Sitting in the end user’s chair

Every programmer or rather every application developer, let it be a simple web app or a GUI, needs to design his application not sitting in a developers’ chair but from the end users’ chair. If he starts developing it from his very own PoV as a developer, things get geeky as well as too technical that the usability of the app is going to suck big time when put into real use. This is because, unless he does his work from the end users’ PoV he is not going to understand how his app should interact with the end user as well as his app is not going to give back something which the end user wishes when using his app.

I have heard this point being stressed a lot of times, especially by people who have guided me till now in various projects. You don’t assume yourself to be intelligent, neither the end user to be stupid, but you have to assume yourself to
be intelligent very similar to your intended end user. Why am I writing this all of a sudden is, I and my colleague were developing a simple user log mechanism and we had to start thinking about how the end user, how is going to be very much a non-technical person, can interact  with and use our interface. This helped us find some small small things which we had overlooked, but would have otherwise messed up our entire application itself. We had to think of ways to make it easy for the user to give us data, which is also easier for us to process and give him the service he wants.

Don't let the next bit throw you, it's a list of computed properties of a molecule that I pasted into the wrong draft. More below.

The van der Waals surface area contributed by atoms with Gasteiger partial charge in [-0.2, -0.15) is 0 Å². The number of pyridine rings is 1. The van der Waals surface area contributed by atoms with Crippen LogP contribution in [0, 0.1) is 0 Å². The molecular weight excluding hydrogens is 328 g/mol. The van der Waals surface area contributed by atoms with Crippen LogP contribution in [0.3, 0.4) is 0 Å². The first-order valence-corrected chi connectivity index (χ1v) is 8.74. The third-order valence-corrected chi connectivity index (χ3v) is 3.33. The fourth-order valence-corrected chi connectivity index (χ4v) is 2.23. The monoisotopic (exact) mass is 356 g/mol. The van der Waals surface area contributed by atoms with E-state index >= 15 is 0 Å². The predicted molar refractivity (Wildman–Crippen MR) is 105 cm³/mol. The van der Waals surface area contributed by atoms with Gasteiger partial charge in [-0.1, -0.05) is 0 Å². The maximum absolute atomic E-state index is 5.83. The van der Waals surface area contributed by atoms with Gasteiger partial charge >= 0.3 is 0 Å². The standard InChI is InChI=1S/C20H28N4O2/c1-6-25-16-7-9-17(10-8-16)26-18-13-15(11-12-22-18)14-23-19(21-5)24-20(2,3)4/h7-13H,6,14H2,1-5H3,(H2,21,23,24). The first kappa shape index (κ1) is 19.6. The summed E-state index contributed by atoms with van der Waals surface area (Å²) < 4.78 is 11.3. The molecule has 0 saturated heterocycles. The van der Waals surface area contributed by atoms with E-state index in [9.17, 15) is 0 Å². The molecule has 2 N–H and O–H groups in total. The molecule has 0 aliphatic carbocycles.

Thus, all of a sudden I realized the importance of sitting in the end users’ chair if I want to develop products with good end user usability.

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One thought on “Sitting in the end user’s chair

  1. Pingback: Sitting in the end user’s chair « An Introspective Idiot

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